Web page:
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This article was published on September 23, 2010

Why Anssi Vanjoki Left Nokia: “I didn’t become the CEO. It is as simple as that”

Why Anssi Vanjoki Left Nokia: “I didn’t become the CEO. It is as simple as that”
Matt Brian
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Matt Brian

Matt is the former News Editor for The Next Web. You can follow him on Twitter, subscribe to his updates on Facebook and catch up with him Matt is the former News Editor for The Next Web. You can follow him on Twitter, subscribe to his updates on Facebook and catch up with him on Google+.

It’s always been fun reporting Nokia news when Anssi Vanjoki is involved, the outgoing CEO always tells it like it is and has no problems being honest.

As Vanjoki serves out his notice period, we are going to get an insight into his work at Nokia and find out the reasons behind his exit. In an interview with the Wall Street Journal, Vanjoki was short and to the point with the reason why he he resigned from the Finnish mobile giant; ““I didn’t become the CEO. It is as simple as that.”

Vanjoki’s resignation came just one day after former Microsoft Exec Stephen Elop was appointed Nokia’s new Chief Executive Officer. Stating his reason clearly; “You know who the guy is it’s not you…so what do you do, you stay or you leave. I decided to leave.”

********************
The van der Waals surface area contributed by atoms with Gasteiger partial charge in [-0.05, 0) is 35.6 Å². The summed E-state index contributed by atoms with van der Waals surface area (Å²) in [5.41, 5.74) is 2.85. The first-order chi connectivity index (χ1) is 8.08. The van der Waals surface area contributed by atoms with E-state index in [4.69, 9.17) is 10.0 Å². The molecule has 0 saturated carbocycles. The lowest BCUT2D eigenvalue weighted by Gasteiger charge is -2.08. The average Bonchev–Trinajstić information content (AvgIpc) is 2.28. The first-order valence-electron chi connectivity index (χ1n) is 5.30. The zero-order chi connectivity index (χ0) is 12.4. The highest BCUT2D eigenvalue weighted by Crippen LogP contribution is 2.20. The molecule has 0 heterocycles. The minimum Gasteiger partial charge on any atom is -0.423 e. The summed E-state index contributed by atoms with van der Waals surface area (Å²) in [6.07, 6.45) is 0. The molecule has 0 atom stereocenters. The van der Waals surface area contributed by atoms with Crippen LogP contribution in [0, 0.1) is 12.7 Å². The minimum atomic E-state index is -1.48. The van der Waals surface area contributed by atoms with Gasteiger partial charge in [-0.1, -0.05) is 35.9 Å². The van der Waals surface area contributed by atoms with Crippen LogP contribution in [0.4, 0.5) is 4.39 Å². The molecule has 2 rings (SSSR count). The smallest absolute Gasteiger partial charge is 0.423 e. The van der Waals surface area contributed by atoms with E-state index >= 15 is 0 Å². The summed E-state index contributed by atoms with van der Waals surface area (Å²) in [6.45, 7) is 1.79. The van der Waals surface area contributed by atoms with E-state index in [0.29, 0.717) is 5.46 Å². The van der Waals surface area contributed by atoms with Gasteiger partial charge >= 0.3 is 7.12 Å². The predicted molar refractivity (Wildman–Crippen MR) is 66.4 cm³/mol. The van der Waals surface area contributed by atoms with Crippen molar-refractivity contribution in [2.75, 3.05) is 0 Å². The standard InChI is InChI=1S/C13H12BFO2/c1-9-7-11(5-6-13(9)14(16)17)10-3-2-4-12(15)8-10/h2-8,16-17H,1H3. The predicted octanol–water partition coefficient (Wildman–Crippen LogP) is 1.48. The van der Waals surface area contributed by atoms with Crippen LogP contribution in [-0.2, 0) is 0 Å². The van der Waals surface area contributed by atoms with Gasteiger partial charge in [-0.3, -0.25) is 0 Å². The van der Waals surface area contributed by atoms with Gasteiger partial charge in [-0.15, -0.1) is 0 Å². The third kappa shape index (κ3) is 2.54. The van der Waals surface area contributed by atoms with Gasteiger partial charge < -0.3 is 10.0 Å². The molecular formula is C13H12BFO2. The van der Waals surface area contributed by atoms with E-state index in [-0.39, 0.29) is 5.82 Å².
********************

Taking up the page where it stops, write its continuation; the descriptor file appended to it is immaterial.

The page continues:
The 54-year old Finn put Nokia’s recent smartphone decline down to two things; first was that the company did not have a mobile OS capable of competing with iOS and Android when both operating systems were in their infancy. As Android and iOS began to adapt and evolve to the market, Nokia was still developing its Symbian OS which lacked both the features and the aesthetics that its two competitors had.

He doesn’t regret Nokia’s decision to stick with Symbian, he feels other manufacturers will find that using open-sourced operating systems will only hurt those companies in the future, likening it to Finnish boys who “pee in their pants” for warmth, only to find bigger problems come as a result.

The second was that Nokia never really cracked the US market, citing Silicon Valley as a “nucleus” for software development that Nokia never really made it to.

Perhaps Mr Elop will be able to lead Nokia into a new dawn, Vanjoki certainly won’t be around to find out – “I need a plan. My plan is to plan.”

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